The dogma of anti-intentionalism
When I was a student doing French literature in the 1990's, every now and again a tutor would refer to the 'intentional fallacy', implying by their dismissive tone that everybody who understood anything about literature knew not to commit it. In effect they were dismissing the idea that the meaning of a novel or story has anything to do with the intentions of the author who produced it.
This used to annoy me a bit, partly because it generally annoyed me when literature scholars acted as if tendentious theoretical positions were established empirical facts to be believed on trust, unthinkingly; and partly because I was fairly sure that at least in one respect - the plot and what happened in it - the meaning of a story did have something to do with the intentions of its author; or at least, this wasn't a completely stupid thing to think. But my hesitant attempts to raise this as a possibility were usually met with muttering of intimidatingly opaque stuff about how linguistic meaning was never static but endlessly deferred, how the author was a mere function of discourse rather than a historical personage, and other (to me) impenetrable tenets of the post-structuralism and deconstructionism still in vogue in literature departments at the time.
When I started to do Philosophy of Art as a graduate student, things didn't get much better. For one, I discovered that the co-originator of the phrase 'Intentional Fallacy' was a philosopher, Monroe Beardsley, via a spectacularly unconvincing article of the same name co-authored with the literary theorist W.K. Wimsatt. I also discovered that nearly all philosophers, whether working in the European tradition influenced by post-structuralism, or the Anglo-American 'analytic' tradition influenced by Frege and Russell, thought that thorough-going intentionalism about the meaning of fictional texts in any respect was a non-starter.
Since then I've spent a bit of time writing a book which defends, among other things, 'extreme' intentionalism about one particular kind of meaning: plot (or as philosophers call it, 'fictional truth'). From time to time in coming posts, I'll run through some of the ways in which traditional objections to intentionalism of this kind fail, and some positive reasons to think it works. In the meantime, though, I'll outline the question to which intentionalism is the answer, according to me.
That question is, put simply: what determines what gets 'in' to the plot of a novel or story? The answer can’t simply be: the words of the text, taken at face value. For, in some novels and stories, the plot seems to contain elements not directly mentioned by the words of the text. For instance, in Sarah Waters’ The Little Stranger, the identity of the murderer is obliquely indicated but never explicitly identified. And, arguably anyway, in Virginia Woolf’s The Waves, the character Rhoda is a lesbian, though Woolf never says so outright.
In a different sort of case, the words of the text contain what looks like a mistake, and so can’t straightforwardly be taken as a good direct guide to plot elements. For instance, in Marcel Proust’s Swann’s Way, he apparently mistakenly describes a conversation as taking place between the character Flora and and ‘her sister Flora’. Presumably it doesn’t follow that Flora was literally talking to herself.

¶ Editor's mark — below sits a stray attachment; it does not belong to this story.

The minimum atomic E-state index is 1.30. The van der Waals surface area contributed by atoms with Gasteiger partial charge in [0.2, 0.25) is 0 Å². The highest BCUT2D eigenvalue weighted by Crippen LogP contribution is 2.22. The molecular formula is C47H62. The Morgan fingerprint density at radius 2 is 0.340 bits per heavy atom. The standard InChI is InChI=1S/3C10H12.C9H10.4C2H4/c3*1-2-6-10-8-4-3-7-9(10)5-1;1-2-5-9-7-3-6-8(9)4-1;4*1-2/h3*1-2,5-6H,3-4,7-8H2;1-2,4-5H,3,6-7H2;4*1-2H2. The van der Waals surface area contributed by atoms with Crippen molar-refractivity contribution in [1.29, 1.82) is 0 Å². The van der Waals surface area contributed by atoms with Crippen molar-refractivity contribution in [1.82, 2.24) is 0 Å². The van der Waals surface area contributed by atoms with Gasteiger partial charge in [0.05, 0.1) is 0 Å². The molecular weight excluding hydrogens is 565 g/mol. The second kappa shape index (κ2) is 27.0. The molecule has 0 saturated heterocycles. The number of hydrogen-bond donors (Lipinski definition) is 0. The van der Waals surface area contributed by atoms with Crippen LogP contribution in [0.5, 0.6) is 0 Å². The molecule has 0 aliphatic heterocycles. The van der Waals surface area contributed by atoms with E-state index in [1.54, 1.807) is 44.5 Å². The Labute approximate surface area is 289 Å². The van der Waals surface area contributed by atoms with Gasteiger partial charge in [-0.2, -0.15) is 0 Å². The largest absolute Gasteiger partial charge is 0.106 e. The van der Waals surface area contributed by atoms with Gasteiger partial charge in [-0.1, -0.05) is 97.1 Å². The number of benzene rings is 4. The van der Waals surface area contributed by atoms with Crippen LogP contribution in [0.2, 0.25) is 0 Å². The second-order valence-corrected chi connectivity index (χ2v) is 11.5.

Intentionalism about plot explains why (perhaps) Rhoda counts as a lesbian in The Waves, and why Flora definitely doesn’t count as talking to herself in Swann’s Way. Put simply, it says that the plot elements, or fictional truths within a work, are determined by what the author of that work intended the reader to imagine as being the case. Plot interpretation involves attempting to recover these intentions, or should do. Though we can’t be completely sure, because current evidence is mixed, Woolf perhaps intended readers to imagine that Rhoda was a lesbian; and Proust almost definitely intended us to imagine that Flora was talking to her sister Celine, and not to herself.
Fairly obviously, in a broad sense, novels and stories ‘ask’ us to imagine certain things as being true. The Prime of Miss Jean Brodie asks us to imagine that Jean Brodie is a Scottish school teacher who sympathises with Mussolini. The Lord of the Rings trilogy asks us to imagine that Frodo Baggins is a hobbit in pursuit of a ring. Beloved asks us to imagine that Sethe is a slave who has killed her daughter and who seems to be haunted by her. Properly speaking, what a novel ‘asks’ us to imagine as being the case is, according to me, equivalent to what its author intends us to imagine; and this set of intentions is what determines the plot elements, including both those which are obvious from the words of the text, and those which take a bit of working out to recover.
This is the ‘extreme’ intentionalism I want to defend, and as I say, many philosophers and literary theorists think it unpalatable. Even so, we can note at least that it is surely a lot more palatable than undifferentiated intentionalism about 'literary meaning'. There are lots of kinds of literary meaning which, I'll readily admit, need have nothing to do with an author's intentions, one way or the other: for instance, what a text reminds us of politically, historically, psychoanalytically; the unconscious influences it displays; its expressive, aesthetic or poetic power, and so forth. Critics have rightly dismissed intentionalism about these things, but this doesn't mean that intentionalism generally is a goner. There remains room for an intentionalism directed towards plot, or so I will be arguing.
Image credit: Winslow Homer (1896) Maine Coast. Metropolitan Museum.